Government audits are never the high point of managing a business; yet, great businesses are prepared to face the inevitable audit and use it to their advantage. Aside from the Federal Acquisition Regulation (FAR), Generally Accepted Accounting Principles (GAAP), and Cost Accounting Standards (CAS), most government contractors will also face an audit from the Defense Contract Audit Agency (DCAA).
The plethora of acronyms are confusing, and many businesses are nervous about their government contracts because of the depth of involvement. The DCAA’s Contract Audit Manual is a 15 chapter document available online, and this is only one of the many documents that covers accounting policies and procedures for government contractors.
Here, we’ve outlined the basics as a sort of policies and procedures manual that government contractors can review to be more informed of what the DCAA requires.
Policies, Planning and Practice
The best time to achieve success in an audit is before it ever happens. Businesses that assume they are going to be audited and prepare their policies and procedures for that fact will fare better in the inevitable audit.
Cash controls and budgeting need to be in place before pursuing a government contract. Since cost elements are the driving factors behind all government contracts, businesses must have an accurate and reliable way to track project costs, including direct and indirect costs, as well as the procedural understanding to know what are unallowable costs in the government contracting system.
Attribution and Allocation
Cost attribution and allocation, the tracking of money, time, capital and other items, must be defined and practiced before engaging in government contracting work. Any business working on more than one project will need to be able to attribute employee hours, capital costs, supplies and inventory and other costs according to each project.
If a business submits a cost for reimbursement that is not allowed by the agency requesting the work, the government accounting audit will uncover that discrepancy and disallow it. This move saves the taxpayer money but can cause unplanned costs for the contractor. In order to prevent this and provide the best return on any government contracting, contractors need to plan for these costs, have policies to track attribution and allocation and have practical procedures in place before they start contract work.
Allowable vs. Unallowable Costs
The Federal Accounting Regulation Cost Principles Guide mentions “unallowable” 268 times in 184 pages of policy. Although the DCAA has some higher-level information on what is allowable and not, the topic of allowable and unallowable costs is incredibly complex.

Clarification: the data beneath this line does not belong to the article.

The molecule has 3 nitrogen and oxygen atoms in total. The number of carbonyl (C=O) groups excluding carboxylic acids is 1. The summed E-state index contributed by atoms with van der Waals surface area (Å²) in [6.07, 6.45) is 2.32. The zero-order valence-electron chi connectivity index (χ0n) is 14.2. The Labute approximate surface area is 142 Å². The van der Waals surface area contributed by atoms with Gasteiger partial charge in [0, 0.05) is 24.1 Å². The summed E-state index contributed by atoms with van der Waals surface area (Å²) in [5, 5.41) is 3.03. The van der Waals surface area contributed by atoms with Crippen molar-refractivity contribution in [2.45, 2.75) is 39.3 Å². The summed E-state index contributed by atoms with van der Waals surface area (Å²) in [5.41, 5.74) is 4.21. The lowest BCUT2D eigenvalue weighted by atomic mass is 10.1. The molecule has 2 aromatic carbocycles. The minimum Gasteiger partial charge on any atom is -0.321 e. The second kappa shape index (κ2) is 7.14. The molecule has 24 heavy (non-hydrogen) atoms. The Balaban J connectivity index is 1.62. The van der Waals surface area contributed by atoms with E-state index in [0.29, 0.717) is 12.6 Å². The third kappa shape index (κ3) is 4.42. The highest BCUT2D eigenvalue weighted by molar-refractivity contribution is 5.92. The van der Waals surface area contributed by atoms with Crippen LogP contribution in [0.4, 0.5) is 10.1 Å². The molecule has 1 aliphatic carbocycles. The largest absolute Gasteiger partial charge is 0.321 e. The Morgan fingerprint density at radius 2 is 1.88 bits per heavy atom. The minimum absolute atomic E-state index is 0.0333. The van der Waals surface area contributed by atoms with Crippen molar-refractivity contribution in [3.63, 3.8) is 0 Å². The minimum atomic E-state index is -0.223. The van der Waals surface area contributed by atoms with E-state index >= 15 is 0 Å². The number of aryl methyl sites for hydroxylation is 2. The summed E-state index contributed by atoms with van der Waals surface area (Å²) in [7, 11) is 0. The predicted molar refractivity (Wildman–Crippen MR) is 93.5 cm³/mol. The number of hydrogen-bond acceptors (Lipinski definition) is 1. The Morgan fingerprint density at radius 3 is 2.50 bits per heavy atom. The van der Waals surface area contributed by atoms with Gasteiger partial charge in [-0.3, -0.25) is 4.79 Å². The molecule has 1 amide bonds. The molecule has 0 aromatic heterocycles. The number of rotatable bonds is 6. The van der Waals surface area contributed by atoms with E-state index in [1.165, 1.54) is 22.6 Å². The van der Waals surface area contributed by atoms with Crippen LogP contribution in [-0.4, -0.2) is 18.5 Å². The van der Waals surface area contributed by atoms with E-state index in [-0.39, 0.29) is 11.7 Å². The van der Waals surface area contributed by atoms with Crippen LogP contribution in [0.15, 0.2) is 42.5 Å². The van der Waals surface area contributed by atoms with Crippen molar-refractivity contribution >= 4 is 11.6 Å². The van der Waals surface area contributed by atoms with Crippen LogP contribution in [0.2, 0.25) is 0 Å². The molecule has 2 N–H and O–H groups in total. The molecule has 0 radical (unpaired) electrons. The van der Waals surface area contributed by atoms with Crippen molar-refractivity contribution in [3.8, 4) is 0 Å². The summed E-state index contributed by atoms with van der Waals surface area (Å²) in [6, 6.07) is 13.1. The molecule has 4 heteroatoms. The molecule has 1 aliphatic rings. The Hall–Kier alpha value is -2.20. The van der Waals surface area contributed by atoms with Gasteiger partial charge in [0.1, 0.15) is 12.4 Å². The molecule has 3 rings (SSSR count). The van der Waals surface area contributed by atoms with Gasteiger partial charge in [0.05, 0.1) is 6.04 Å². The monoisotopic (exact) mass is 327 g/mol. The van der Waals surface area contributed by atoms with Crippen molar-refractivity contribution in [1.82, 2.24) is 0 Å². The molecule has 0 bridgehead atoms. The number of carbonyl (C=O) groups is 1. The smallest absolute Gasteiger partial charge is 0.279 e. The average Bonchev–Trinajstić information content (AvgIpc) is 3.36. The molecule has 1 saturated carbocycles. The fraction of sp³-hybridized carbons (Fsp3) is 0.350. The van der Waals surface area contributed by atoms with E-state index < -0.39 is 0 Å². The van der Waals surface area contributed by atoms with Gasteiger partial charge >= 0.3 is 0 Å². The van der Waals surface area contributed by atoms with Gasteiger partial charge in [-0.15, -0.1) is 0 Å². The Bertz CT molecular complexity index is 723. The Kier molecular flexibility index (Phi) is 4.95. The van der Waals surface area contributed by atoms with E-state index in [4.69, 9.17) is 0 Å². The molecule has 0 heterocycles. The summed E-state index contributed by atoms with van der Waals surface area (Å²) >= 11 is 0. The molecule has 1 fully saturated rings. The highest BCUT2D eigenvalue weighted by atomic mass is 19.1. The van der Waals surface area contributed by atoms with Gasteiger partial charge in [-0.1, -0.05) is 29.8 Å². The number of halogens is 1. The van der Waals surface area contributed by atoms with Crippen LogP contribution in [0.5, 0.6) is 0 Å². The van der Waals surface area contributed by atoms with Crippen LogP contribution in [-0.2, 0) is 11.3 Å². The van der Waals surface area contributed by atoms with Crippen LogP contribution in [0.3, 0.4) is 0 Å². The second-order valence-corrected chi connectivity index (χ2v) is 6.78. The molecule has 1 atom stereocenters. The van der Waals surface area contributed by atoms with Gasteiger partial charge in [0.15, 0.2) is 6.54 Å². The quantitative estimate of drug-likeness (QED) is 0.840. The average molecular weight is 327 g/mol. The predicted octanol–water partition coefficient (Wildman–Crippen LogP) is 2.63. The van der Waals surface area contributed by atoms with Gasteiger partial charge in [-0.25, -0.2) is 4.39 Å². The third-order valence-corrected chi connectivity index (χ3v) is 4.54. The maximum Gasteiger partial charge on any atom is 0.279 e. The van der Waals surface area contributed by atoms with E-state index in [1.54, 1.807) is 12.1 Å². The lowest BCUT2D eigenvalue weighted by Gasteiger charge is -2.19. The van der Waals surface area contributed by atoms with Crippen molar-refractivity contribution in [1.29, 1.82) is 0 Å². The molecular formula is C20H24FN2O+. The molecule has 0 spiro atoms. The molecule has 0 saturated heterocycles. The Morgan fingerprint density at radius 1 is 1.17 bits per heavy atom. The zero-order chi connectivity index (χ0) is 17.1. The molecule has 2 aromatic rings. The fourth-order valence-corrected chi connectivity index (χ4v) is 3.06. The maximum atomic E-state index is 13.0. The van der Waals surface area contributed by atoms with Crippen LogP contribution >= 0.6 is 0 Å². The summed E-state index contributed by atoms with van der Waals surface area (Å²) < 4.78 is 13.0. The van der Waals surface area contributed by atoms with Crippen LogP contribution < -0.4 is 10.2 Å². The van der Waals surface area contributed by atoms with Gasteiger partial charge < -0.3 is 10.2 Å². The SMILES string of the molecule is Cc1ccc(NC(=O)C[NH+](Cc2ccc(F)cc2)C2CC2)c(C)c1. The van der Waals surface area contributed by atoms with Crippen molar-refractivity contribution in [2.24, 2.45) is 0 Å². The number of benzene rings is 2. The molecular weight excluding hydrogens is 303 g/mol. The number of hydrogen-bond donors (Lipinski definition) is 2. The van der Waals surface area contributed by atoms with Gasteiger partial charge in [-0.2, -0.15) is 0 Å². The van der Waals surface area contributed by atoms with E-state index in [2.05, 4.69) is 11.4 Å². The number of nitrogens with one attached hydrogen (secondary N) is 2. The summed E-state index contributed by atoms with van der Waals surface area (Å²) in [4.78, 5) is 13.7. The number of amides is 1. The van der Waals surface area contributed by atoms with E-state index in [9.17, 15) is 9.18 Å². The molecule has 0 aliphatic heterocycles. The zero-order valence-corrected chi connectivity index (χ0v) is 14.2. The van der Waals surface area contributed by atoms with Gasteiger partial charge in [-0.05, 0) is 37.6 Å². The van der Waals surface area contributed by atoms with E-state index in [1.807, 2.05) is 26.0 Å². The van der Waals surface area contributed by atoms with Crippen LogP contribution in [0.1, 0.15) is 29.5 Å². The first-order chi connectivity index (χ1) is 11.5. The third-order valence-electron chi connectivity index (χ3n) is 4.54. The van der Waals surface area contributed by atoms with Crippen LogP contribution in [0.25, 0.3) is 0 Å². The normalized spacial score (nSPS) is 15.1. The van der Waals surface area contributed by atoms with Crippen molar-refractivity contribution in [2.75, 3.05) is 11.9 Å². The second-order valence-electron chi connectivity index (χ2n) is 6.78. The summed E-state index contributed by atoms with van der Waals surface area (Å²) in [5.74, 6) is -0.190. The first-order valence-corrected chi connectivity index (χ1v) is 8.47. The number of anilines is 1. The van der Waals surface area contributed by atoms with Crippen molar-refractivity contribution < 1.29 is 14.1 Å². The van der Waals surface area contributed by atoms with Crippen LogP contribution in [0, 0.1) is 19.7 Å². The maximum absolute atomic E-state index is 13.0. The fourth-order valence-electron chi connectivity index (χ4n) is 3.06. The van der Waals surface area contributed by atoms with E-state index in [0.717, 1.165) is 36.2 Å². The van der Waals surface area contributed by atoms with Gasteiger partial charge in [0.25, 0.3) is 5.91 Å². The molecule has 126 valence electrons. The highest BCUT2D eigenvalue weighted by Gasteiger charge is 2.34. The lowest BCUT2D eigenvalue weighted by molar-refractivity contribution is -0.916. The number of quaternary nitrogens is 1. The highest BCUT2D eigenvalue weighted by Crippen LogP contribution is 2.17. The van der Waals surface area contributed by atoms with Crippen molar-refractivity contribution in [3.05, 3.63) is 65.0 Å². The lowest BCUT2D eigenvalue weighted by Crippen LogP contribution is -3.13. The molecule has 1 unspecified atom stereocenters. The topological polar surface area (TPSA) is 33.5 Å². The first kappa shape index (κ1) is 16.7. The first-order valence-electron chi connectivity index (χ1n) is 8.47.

The most basic idea behind unallowable costs is that there are some items that a business will pay for that are not necessary for successfully implementing specific contracts with the U.S. government.
For a cost to be allowable, it must meet five basic standards:
- The cost must be reasonable;
- The cost must be allocable;
- The cost must meet the standards of the Cost Accounting Standards Board for accounting;
- The cost must meet the requirements of the contract; and
- The cost must meet the requirements laid out in federal code, specifically the cost principles guide.
Any cost that is reasonable and can be allocated to specific parts of the project—and does not violate any documented exceptions in FAR 31.205 and accounting principles—is allowable. The checklist is simple, but understanding whether a cost is allowable or not is complex.
Direct vs. Indirect Costs
Another item to give thought to when considering creating an accounting policies and procedures manual for government contractors is whether a cost is directly attributable to the project or indirectly attributable.
Segregation of direct and indirect costs is as important to DCAA compliant accounting as whether one of the costs is allowable or not. A direct cost is allocable directly to the projects defined in the contract. An indirect cost is one that either is allocated to more than one final cost objective or if it is an intermediary cost.
Both direct and indirect costs can be unallowable if they do not fulfill the auditors’ reasonableness standards or if they are defined as unallowable by federal law or code, by the specific contract or by generally accepted accounting principles.
How to Prepare for an Audit
Many business owners face the likelihood of a DCAA audit with a certain amount of fear and trepidation. Digging into the legal, financial and procedural requirements of the systems included in government contract work can make many businesses avoid government contracting.
It doesn’t have to be this way.
For many businesses, the best way to prepare for DCAA audits is simply to build and implement a policy manual for a DCAA compliant accounting system.
A good accounting system increases profits through proper cash management. Rather than having cost overruns and losing income during an audit, great accounting gives teams the controls to avoid unnecessary costs. Strong accounting also ensures that records are kept to demonstrate reasonableness, allocation and compliance for each item that is submitted as a cost for fulfilling a government contract.
Government contractors that need to develop their own policy manual and procedures for meeting DCAA and FAR requirements can use Warren Averett’s consultation for government contractors. Rather than reinventing a very big wheel, businesses who use Warren Averett are able to build on the expertise of leading accountants.